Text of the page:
ARCHIVED - Telecom Order CRTC 2015-213
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Ottawa, 21 May 2015
File numbers: 8620-P8-201405606 and 4754-466
Determination of costs award with respect to the participation of the Public Interest Advocacy Centre and the Consumers’ Association of Canada in the proceeding initiated by their application regarding Rogers Communications Partnership’s “Rogers Next” and TELUS Communications Company’s “T-UP!” early upgrade programs
By letter dated 27 August 2014, the Public Interest Advocacy Centre (PIAC) and the Consumers’ Association of Canada (CAC) [collectively, PIAC/CAC] applied for costs with respect to their participation in the proceeding initiated by their Part 1 application regarding Rogers Communications Partnership’s (RCP) “Rogers Next” and TELUS Communications Company’s (TCC) “T-UP!” early upgrade programs.
On 8 September 2014, TCC filed an intervention to PIAC/CAC’s application for costs. On 11 September 2014, PIAC/CAC filed a reply.
PIAC/CAC submitted that they had met the criteria for an award of costs set out in section 68 of the Canadian Radio-television and Telecommunications Commission Rules of Practice and Procedure (the Rules of Procedure) because they represented a group or class of subscribers that had an interest in the outcome of the proceeding, they had assisted the Commission in developing a better understanding of the matters that were considered, and they had participated in a responsible way.
In particular, PIAC/CAC submitted that they had filed the Part 1 application as a result of complaints from subscribers about early upgrade programs, of which RCP’s “Rogers Next” and TCC’s “T-UP!” are examples. They submitted that their application exposed evidence of a practice that warranted Commission attention in light of the Wireless Code,Footnote 1 and that potentially involved significant amounts of money from subscribers. PIAC/CAC added that they combined two potential applications into one, supported an extension request by RCP for the submission of answers, and ensured that their reply focused on the core issues.
PIAC/CAC requested that the Commission fix their costs at $12,406.38, consisting entirely of external legal fees. PIAC/CAC’s claim included the Ontario Harmonized Sales Tax (HST) on fees less the rebate to which PIAC/CAC are entitled in connection with the HST. PIAC/CAC filed a bill of costs with their application.
PIAC/CAC submitted that Bell Mobility Inc. (Bell Mobility), RCP, and TCC are the appropriate parties to be required to pay any costs awarded by the Commission (the costs respondents). PIAC/CAC submitted that this proposal was based on RCP’s and TCC’s engagement in the practice at issue in the Part 1 application, along with Bell Mobility’s admission of a direct interest in defending the practice and its support for the practice.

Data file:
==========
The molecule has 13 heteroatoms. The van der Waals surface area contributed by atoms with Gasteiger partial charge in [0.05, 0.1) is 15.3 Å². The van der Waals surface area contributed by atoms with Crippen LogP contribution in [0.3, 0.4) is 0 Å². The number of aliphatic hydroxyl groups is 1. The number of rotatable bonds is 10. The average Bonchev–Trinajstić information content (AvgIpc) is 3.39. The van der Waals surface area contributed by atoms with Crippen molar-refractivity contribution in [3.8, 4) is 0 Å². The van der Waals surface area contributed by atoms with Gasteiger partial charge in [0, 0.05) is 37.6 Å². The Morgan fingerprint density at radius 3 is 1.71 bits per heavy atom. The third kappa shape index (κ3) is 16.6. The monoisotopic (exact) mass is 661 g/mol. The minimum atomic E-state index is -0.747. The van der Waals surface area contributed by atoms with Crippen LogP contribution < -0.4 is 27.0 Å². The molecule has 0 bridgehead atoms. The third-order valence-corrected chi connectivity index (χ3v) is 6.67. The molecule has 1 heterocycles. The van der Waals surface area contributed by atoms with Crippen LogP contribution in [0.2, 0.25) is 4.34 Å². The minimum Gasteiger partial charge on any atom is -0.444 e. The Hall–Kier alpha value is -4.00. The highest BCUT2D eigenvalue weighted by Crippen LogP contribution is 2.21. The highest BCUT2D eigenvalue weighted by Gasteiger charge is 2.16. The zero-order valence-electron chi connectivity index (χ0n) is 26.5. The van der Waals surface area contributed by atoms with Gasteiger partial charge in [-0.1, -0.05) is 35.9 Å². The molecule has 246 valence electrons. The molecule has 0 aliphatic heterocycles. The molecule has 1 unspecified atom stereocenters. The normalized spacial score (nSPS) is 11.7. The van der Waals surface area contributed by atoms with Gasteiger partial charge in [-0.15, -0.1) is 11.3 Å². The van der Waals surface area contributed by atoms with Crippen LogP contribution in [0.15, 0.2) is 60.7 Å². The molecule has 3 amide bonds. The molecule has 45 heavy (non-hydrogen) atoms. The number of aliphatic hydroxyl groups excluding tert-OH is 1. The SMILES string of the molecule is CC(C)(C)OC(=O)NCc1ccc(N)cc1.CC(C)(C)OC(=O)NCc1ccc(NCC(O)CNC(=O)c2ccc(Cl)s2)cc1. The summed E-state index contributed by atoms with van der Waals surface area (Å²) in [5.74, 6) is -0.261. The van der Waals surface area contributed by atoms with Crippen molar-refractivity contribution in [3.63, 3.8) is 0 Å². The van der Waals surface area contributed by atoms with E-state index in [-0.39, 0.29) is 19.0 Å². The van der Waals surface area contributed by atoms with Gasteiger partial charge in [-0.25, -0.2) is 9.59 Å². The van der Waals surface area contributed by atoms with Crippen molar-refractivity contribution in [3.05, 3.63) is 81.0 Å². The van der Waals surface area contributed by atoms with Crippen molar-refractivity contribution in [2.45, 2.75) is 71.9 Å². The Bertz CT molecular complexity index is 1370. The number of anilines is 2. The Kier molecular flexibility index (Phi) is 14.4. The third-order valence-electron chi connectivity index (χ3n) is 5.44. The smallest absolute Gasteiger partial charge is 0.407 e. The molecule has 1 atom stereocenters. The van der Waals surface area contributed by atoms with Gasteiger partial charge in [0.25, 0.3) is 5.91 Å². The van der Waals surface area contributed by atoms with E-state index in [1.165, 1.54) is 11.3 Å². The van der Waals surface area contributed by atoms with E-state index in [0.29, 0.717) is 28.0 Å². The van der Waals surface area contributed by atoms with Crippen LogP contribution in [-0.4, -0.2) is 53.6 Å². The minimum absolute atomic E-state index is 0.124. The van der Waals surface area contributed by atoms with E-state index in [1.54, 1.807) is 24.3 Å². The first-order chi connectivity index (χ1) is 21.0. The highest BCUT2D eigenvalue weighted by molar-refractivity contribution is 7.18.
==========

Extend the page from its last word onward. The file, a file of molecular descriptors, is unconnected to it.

PIAC/CAC made no submission regarding the allocation of costs among the costs respondents.
In response to the application for costs, TCC submitted that PIAC/CAC’s claims about “T-UP!” reflected a major misunderstanding of the program. TCC submitted that as a result, it was forced to significantly correct the record about its program in its answer to the Part 1 application. TCC argued that PIAC/CAC’s misconceptions could have been easily corrected through basic due diligence, the absence of which led, in TCC’s view, to an application that contained factual misrepresentations and baseless allegations. As a result, TCC proposed that 50% of the costs claim be denied.
TCC submitted that the Commission’s custom of apportioning costs by way of telecommunications operating revenues (TORs)Footnote 2 sometimes leads to unfair results, because TCC’s TORs include wireless and wireline revenues. TCC argued that, in contrast, Bell Mobility and RCP often participate in regulatory proceedings under corporate entities that exclude either wireless or wireline services, which leads to TCC paying what it considers to be a disproportionate share of costs. TCC requested that any costs apportionment in the present case be based on each costs respondent’s wireless revenues or, alternatively, on fixed percentages.
In reply, PIAC/CAC argued that TCC’s answer attempted to relitigate the merits of the Part 1 application, which was not appropriate at the costs stage of the proceeding. PIAC/CAC also submitted that there were considerable ambiguities surrounding the programs at issue, and that their understanding of TCC’s program was based on information available in the public domain.
PIAC/CAC submitted that it would be unreasonable for the Commission to require perfect information about a particular program, and that construing such a program may be a matter of interpretation. Consequently, PIAC/CAC argued that costs should not be denied or reduced due to the possibility that information available in the marketplace did not allow for an applicant to achieve an understanding of a program consistent with that of the provider. PIAC/CAC submitted that the issue at hand in evaluating the application for costs is whether they behaved reasonably.
In response to TCC’s request that any costs apportionment in this proceeding be based on wireless revenues, PIAC/CAC submitted that this is a request for a policy change that would require a broader public consultation.